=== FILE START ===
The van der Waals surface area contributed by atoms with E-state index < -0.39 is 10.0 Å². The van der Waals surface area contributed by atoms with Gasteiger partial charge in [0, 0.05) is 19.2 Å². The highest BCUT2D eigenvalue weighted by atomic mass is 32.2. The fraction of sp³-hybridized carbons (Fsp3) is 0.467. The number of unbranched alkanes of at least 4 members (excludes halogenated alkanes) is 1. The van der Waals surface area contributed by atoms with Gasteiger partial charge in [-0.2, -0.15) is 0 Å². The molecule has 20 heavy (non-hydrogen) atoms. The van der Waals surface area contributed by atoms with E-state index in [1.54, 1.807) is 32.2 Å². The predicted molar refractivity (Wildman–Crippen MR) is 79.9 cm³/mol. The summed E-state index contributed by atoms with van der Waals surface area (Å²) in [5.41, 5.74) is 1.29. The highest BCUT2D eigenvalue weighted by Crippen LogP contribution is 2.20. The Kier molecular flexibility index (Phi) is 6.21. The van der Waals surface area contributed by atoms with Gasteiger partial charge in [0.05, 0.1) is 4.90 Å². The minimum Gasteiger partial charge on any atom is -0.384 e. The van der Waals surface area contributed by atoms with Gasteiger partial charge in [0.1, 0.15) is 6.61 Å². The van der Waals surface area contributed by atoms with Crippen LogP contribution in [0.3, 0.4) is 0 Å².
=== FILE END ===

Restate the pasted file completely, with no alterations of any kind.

The van der Waals surface area contributed by atoms with E-state index < -0.39 is 10.0 Å². The van der Waals surface area contributed by atoms with Gasteiger partial charge in [0, 0.05) is 19.2 Å². The highest BCUT2D eigenvalue weighted by atomic mass is 32.2. The fraction of sp³-hybridized carbons (Fsp3) is 0.467. The number of unbranched alkanes of at least 4 members (excludes halogenated alkanes) is 1. The van der Waals surface area contributed by atoms with Gasteiger partial charge in [-0.2, -0.15) is 0 Å². The molecule has 20 heavy (non-hydrogen) atoms. The van der Waals surface area contributed by atoms with E-state index in [1.54, 1.807) is 32.2 Å². The predicted molar refractivity (Wildman–Crippen MR) is 79.9 cm³/mol. The summed E-state index contributed by atoms with van der Waals surface area (Å²) in [5.41, 5.74) is 1.29. The highest BCUT2D eigenvalue weighted by Crippen LogP contribution is 2.20. The Kier molecular flexibility index (Phi) is 6.21. The van der Waals surface area contributed by atoms with Gasteiger partial charge in [0.05, 0.1) is 4.90 Å². The minimum Gasteiger partial charge on any atom is -0.384 e. The van der Waals surface area contributed by atoms with Gasteiger partial charge in [0.1, 0.15) is 6.61 Å². The van der Waals surface area contributed by atoms with Crippen LogP contribution in [0.3, 0.4) is 0 Å².